The white dome is a striking structure in the Edendorf innovation area. There are many rumors about what is happening under the dome, but it is "only" an antenna measuring station of Antenna Technology Center GmbH (ATC). The employees of the Itzehoer enterprise test the receipt quality of antennas in cars there. Because the test cars are often prototypes, i.e. pre-production models whose appearance is not yet to be made public, secrecy is part of the business. The company has now been sold to Desay SV Automotive, a specialist in antenna and vehicle electronics solutions headquartered in Weimar, Germany. The parties have agreed not to disclose the purchase price. "We are pleased to start a new chapter in our company's development with a strong partner," said Jan-Peter Busch, Managing Director and CEO of ATC: "The profound transformations in the automotive industry require extensive investments in order to be able to offer first-class measurements and services in the future. With Desay, we are securing the continued existence and future of our company."
The buyer also sees it that way. "We are very happy that the acquisition has worked out," says Desay Managing Director Dr. Michael Weber. He adds that the location in Itzehoe is not at risk, and ATC employees need not worry about their jobs. On the contrary, Weber promises: "We will cherish them forever. Expertise in this field is a rare commodity."
That's why Desay sees the purchase of ATC as more than just an investment in know-how. "We expect to be able to use it to mine skilled workers in the greater Hamburg area," Weber says. When it comes to recruiting, he says, he repeatedly finds "that the mobility of applicants is limited." Thuringia is not particularly attractive to skilled workers, he says, and home offices are not so easy to realize in the development field. Weber explains, "I can't set up a lab for everyone at home for 100000 euros." On the other hand, the company urgently needs young talent. "In perspective, we will double the number of employees," explains the managing director. Therefore, for him it is clear: "We have to go to the applicants."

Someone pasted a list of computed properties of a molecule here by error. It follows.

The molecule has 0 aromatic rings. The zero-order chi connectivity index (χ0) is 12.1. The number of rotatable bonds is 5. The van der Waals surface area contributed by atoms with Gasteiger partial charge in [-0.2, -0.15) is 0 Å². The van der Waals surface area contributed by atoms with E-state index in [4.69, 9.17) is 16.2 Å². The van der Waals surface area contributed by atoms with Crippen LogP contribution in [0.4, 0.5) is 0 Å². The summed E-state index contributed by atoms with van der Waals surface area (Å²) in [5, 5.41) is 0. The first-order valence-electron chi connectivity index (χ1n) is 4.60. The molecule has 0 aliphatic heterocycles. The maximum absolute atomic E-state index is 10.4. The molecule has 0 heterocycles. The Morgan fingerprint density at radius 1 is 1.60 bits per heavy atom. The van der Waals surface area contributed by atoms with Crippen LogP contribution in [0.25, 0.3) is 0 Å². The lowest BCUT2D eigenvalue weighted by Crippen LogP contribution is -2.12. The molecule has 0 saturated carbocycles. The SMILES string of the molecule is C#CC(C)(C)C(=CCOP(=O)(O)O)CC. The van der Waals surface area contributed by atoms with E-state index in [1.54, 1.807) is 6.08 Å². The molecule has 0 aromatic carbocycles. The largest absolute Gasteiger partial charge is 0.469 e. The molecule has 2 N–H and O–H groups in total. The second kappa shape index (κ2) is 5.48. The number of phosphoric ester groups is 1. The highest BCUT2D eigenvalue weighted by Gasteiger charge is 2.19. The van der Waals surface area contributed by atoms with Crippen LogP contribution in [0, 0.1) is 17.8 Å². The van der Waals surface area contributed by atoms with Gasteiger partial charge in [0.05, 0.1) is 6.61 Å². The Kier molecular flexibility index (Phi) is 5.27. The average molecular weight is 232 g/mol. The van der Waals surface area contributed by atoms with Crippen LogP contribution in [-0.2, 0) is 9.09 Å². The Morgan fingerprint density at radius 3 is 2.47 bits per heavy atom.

Antennas are a very important component for vehicles. It has long been about much more than just good radio reception. Telephone, GPS, software updates - a multitude of different data must reach the cars. Telematics, or the merging of telecoms and IT, is the magic word in the industry. "All the way to autonomous driving," Weber explains. He is therefore CONVINCED: "The added value for antennas will increase in the future." Especially since networking is needed regardless of the type of drive -combustion engine or electric motor.
ATC's range of services includes testing and analysis of antenna systems as well as support in technical development. Customers are well-known automotive manufacturers, automotive suppliers and antenna manufacturers all over the world. ATC's strategic technology partners include the Technical University of Munich (TUM), the Technical University of Ilmenau, RWTH Aachen, Keysight and Rohde & Schwarz. The company stands for top know-how in the field of high-frequency technology and is an industry-recognized authority for reliable antenna measurement.
Up to now, Desay has only been able to test the pure antenna, but not when it is installed in the car and has to cope with possible influences from electronics. ATC can do that. From research and development to high-precision measurement and production of antennas, Desay will in future cover the entire process chain from a single source. Automobile manufacturers will remain important customers of ATC in the future. One unknown, however, remains after the sale. Weber says, "Whether competitors will continue to contract ATC will be the big question." But that doesn't seem to be a major concern for him.